June 30, 2011
I live in Montana and I'm scared of grizzly bears. There I said it. Not during the day because I'm a friggin' ninja in the woods and I'll go straight Matrix on 'em if they get agro. Not really, I'll just spray their face with pepper spray like I'm putting out a grease fire in a trailer house.
Nighttime is when I'm scared of the griz. I'm also scared of cougars when I'm beddy by. I know statistically I should be more afraid of the black bear, but I'm not. At night, when I'm trying to sleep this recurring thought of my neck being snapped like a corn cob just before my head is crushed like a watermelon and my sweet fat brains are savored by a grizzly haunts me until daylight. The thought tumbles through my oversized brain canister of a cranium over and over like a shoe in a dryer.
Despite this fear, I love the backcountry, so I just keep going. All that being true, here's how it goes when I'm in bear country and dusk is coming on. I hang my food
etc two mountain ranges away. I get my sleep area set up a quarter mile in another direction from the cooking area. I strip away any clothes I wore cooking and keep them far away from me. I skip brushing my teeth. Most importantly, I don't suggest any of these safety precautions to my camp mates thinking their screams of horror will alert me to the fact that I need to grab my bear spray and hide. No one ever called me a hero.
Then, once I tuck myself to bed and set my human alarms just within earshot I cuddle into my sleeping bag. I doze off confident this is the night I won't obsessively imagine my dome being popped open and sucked empty like a chocolate covered cherry. Unfortunately, some scurrying little mammal always awakens me soon after and I become sure he is the advanced team for a starving, homicidal, lunatic bear. The adrenaline surges, maybe I wet my bed a little and the hope of sleep evaporates. If I happen to be in a tent with my wife, I try to hunch down a little so her head is closer to the tent wall than mine, again hoping her screams will alert me to danger.
I have good news for those of you who approach sleeping in bear country in a similarly maniacal fashion. Montana Fish Wildlife and Parks is offering a series that includes "Bear Awareness Education and The Bear Trail Walk" at their new Montana Wild facility.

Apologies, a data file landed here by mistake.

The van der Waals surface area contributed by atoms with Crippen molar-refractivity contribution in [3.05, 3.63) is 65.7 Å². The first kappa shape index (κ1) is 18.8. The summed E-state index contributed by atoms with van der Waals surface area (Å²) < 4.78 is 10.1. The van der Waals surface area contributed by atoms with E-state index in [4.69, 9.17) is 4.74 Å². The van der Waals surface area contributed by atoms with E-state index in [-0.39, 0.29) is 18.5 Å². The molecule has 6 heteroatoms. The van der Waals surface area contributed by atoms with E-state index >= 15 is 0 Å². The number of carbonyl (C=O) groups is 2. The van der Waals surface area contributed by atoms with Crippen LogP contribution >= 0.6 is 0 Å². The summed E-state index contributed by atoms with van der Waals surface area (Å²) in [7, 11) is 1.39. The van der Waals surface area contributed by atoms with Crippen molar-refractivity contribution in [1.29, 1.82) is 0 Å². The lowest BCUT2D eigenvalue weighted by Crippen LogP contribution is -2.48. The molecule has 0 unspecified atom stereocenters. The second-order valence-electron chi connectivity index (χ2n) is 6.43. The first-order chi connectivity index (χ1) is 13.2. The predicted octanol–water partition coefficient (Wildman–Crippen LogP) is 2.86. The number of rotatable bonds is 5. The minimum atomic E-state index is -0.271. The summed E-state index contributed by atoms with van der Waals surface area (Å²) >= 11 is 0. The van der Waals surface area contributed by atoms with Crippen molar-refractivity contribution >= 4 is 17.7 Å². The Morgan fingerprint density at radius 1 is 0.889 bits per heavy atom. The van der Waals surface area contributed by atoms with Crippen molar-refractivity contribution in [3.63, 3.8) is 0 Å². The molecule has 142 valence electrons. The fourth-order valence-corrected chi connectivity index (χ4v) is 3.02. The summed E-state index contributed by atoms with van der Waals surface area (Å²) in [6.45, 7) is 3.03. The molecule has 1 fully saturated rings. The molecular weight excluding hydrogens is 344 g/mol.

Their experts will help us:
- Recognize bear signs
- Prevent and handle bear encounters
- Create a safe campsite
- Safely retrieve down game
- Properly handle your fish and big game
- Use bear repellent spray
We can read about many of the strategies for avoiding confrontation with bears and I have. One can look at the pictures and get a pretty good idea of what's needed. If you've done this, you're ahead of the game. But there's something about actually seeing it and having it demonstrated that brings all of the pieces together. Additionally, you may pick up something you never thought of. But seriously, if you're headed into the woods in bear country and you're not 100% sure you know how to use your bear spray canister, hang your food or keep a "clean" camp, you must make time to get educated. Bear teeth and claws hurt.
If you live here or are traveling through the area on your way to a backcountry experience I would highly recommend taking in this educational opportunity.
I've been following the development of the program and toured the trail and it is very well put together and very informative. It will give you the info needed to not only keep yourself safe, but protect the bears as well. Often times when wardens are forced to kill bears, it's because of humans not handling food sources properly. So, even if you're a misanthrope like me, do it for the bears.
The dates are:
Today: Thursday, June 30, Tuesday, July 12th, Thursday, July 21st and Tuesday August 2nd. The hours each day are 10:30 am to 12:00 pm and 6:30pm to 8:00pm.
For directions or more information call 406-444-9944
My boys at Capital Sports kicked in big on this important project, as did Pepper Power.